câpân by Jacquelyn and Hunter Cardinal
THE AUTHORS:Jacquelyn Cardinal is a sakāwithiniwak (Woodland Cree) playwright and producer hailing from Sucker Creek Cree First Nation who, in all aspects of her life, seeks to equip communities with the means to support themselves and each other while walking together on a shared path, a sentiment passed down to her through the generations. In her art, Jacquelyn explores her culture’s concept of infinity; misewa. Misewa refers to our connection to all that was, all that is, and all that will be. It is the understanding that all of the stories we have today exist in a sea of stories alongside those that have yet to be told in our place and time, and that all are equally important. She writes to unearth the stories that have yet to come so they can be called upon as much-needed tools in times of need by current and future generations to help them move through their complex and unique problems. Though she has engaged with the arts from an early age, she began her professional practice when she embarked on the journey to develop her first play, Indigenous one-person show, Lake of the Strangers, in February 2018. She continues to be incredibly grateful to her community for their ongoing support, with her most notable achievement to date being the Elizabeth Sterling Haynes Award for Outstanding New Play given to Lake of the Strangers in 2019.Hunter Cardinal is a sakāwithiniwak (Woodland Cree) theatrical artist hailing from Sucker Creek Cree First Nation and currently based in Edmonton, Alberta. Holding a Bachelor of Fine Arts in Acting from the University of Alberta, class of 2015, Hunter has performed across Canada and off-Broadway in New York. Recent stage credits include Titus Bouffonious (Theatre Network), Lake of the Strangers (Naheyawin and Fringe Theatre) and Hamlet (Freewill Shakespeare Festival). He is humbled by the steadfast support of his community, with notable achievements to date including the 2020 Elizabeth Sterling Haynes Award for Outstanding Performance in a Supporting Role in a Comedy for his work as Fink in The Society for the Destitute Presents Titus Bouffonious, the 2019 Elizabeth Sterling Haynes Award for Outstanding New Play given to Lake of the Strangers, his first play co-written with his sister, and dubbed Edmonton’s Best Actor by Vue Weekly in 2018.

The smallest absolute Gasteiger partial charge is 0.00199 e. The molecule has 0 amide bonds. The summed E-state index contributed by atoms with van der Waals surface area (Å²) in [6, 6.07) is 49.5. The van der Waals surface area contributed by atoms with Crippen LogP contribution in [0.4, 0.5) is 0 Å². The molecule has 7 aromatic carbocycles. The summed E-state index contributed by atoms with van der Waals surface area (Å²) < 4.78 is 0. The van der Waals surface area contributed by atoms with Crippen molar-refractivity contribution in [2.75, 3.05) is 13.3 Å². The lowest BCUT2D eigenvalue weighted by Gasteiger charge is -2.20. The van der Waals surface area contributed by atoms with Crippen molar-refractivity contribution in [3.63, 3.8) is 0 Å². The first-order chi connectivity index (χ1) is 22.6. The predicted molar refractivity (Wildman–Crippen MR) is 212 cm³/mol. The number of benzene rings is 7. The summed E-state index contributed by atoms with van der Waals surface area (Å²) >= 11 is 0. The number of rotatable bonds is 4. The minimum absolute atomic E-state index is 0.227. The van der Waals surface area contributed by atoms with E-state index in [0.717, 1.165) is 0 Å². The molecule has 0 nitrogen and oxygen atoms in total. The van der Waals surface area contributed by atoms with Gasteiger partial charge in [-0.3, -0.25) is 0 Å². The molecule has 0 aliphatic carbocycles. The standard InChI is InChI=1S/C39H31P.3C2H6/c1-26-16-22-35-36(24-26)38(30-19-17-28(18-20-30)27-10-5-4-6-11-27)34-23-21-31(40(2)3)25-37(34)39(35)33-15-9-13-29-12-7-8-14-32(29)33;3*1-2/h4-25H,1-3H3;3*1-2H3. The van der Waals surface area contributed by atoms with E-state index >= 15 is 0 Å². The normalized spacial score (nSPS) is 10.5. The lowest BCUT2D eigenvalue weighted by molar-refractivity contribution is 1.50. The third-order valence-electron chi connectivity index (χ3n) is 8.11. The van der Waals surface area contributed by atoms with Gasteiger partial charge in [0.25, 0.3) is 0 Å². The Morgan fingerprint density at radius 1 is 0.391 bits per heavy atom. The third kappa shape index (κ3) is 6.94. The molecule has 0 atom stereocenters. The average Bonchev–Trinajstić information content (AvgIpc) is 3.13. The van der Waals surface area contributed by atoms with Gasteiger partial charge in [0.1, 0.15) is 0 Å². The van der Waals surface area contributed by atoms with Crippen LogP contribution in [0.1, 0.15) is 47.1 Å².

Theatre Network supported a development phase for the play, câpân.